I am not. I am not at all loyal to this company. I am quite skeptical about it and all the other ginormous banking institutions. I have not forgotten 2008. I have not forgotten how banks got a massive bail out while foreclosure signs continued to spring up across local neighborhoods like weeds in an increasingly sad-looking garden.

They just happened to be the people who sent me an offer at the exact moment I decided that taking out a single credit card was something I needed to do. I wanted to raise my credit score, so I got a credit card.

That was it. It could have been any other credit card offer that landed on my desk at the exact moment I was thinking those thoughts.

Maybe I shouldn’t be insulted by the assumption. I’m sure the person writing it thought they were going for a warm, friendly tone that was supposed to make me feel good about how wonderful I was.

Maybe if the segmentation fail hadn’t irritated me I wouldn’t have even noticed.

Still, there’s a key takeaway there: think twice about making assumptions about your customers. 

Yes, empathy demands that we put ourselves in our customer’s shoes. The old adage about fiction writing applies here: show, don’t tell. That is, use vivid language to describe situations and emotions you imagine your customers being embroiled in.

That is the exact opposite of essentially saying, “You are X.”

It’s akin to another piece of advice I got about writing fiction once. When critiquing my work, a friend said: “Don’t say the character is beautiful. Tell me what the character looks like and let me decide if she’s beautiful or not.”

Same principle. Don’t tell me I’m loyal. If you want to convey that idea, mention I’ve been with you for X months, and let me decide if I’m loyal.

The right hand doesn’t know what the left hand is doing.

The real cherry on the top of this ridiculous sundae is this: this month my Capital One credit card payment is 10 days late. (They will still get paid this month, but I had to prioritize some other stuff first.)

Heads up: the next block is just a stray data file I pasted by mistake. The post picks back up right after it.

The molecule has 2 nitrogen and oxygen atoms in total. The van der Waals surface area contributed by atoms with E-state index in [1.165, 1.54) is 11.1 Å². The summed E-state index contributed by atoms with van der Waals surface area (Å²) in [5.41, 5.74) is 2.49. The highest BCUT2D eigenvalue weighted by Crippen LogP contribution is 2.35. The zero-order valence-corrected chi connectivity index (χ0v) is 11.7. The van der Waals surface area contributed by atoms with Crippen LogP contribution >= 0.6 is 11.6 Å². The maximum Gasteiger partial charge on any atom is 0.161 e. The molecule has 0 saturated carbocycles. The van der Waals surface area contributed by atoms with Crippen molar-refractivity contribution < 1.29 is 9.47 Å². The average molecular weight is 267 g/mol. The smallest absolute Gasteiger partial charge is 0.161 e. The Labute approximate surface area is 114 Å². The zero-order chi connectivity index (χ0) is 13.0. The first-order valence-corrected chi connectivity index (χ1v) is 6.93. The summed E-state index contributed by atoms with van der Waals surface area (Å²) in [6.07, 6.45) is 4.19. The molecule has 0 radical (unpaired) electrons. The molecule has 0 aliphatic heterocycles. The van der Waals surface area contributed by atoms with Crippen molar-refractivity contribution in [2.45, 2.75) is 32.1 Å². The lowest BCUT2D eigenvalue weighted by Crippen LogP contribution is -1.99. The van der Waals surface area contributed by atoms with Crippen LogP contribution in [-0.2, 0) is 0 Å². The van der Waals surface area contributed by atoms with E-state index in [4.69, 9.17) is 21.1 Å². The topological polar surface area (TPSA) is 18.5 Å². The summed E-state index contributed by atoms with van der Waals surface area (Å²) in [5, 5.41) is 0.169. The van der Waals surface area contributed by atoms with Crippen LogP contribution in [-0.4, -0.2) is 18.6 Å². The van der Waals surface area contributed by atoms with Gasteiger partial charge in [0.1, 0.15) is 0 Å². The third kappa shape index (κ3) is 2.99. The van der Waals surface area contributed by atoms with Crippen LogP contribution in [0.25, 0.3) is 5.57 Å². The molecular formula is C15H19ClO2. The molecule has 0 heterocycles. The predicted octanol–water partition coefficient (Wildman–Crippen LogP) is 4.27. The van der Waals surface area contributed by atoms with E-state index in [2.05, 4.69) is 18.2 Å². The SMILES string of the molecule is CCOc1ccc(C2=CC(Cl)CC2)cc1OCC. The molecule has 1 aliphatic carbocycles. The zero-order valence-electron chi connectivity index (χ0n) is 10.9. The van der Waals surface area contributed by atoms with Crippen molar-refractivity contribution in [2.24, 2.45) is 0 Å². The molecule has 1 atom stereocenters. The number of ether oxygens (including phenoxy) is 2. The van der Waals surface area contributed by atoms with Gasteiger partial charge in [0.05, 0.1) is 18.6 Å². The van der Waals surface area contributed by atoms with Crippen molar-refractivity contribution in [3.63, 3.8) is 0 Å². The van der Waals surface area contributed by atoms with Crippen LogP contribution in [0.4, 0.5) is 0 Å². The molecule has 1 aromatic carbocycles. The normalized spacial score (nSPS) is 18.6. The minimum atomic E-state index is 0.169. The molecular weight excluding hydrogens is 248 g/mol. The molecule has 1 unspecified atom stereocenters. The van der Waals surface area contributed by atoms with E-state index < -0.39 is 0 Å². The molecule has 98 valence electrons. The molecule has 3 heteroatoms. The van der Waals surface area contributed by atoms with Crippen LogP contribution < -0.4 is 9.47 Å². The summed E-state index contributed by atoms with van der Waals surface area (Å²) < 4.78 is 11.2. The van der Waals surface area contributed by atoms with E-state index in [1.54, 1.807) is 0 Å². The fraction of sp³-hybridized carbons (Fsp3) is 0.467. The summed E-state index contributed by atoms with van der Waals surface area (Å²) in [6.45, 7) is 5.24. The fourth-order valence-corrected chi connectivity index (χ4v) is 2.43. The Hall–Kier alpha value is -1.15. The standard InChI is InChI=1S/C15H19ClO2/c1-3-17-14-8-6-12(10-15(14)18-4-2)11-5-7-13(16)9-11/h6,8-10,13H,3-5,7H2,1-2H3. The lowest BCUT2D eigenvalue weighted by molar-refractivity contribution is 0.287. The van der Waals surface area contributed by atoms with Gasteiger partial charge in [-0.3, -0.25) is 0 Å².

In fact, Capital One just sent me a “hey, your payment was supposed to be here ten days ago” email yesterday.

I recognize that the auto refinance people are probably working on a different floor than the credit card people. What I don’t understand is why they’re not talking to each other.

Perhaps they are talking to each other, and they’re just not talking to marketing. Marketing has, perhaps, set up some automated process which says: we pulled these people’s credit. So we know they have car loans. So we should totally offer them a refinance every now and then! An automated process would be fine if there hadn’t been a segmentation fail.

In any event, they came off as a little dumb, a little callous, and a lot like I’m just another number to them. Which, of course, I am.

Guess what? Everything you do is marketing.

This event goes so much farther than “email marketing.” This isn’t about a channel.

This is about recognizing that every part of your organization is, on some level, involved in marketing. Every contact I have with your organization, no matter what type of company it is, acts like some form of marketing.

When your customer service agent treats me with respect and does a good job of handling my issues, that’s marketing. When your sales team chooses to be honest with me instead of lying their asses off, that’s marketing. When billing is done correctly, when I’m not overcharged, and when cancelling an order is a quick, smooth, easy process, that’s marketing. When your internal communications run smoothly enough to ensure that customers shouldn’t be pestered with offers they have no use for, that’s marketing.

It has an impact on whether I leave good reviews. It impacts whether I’ll recommend you to my friends. It impacts whether I’ll keep spending money with you, and it even impacts how much I’ll spend.

Marketing to existing customers is still marketing.

What do we call it when the agent is rude, when sales folks are sleaze balls, when billing is underhanded, and when communications break down?

We call that a lot of lost business and the potential for a whole boatload of bad PR.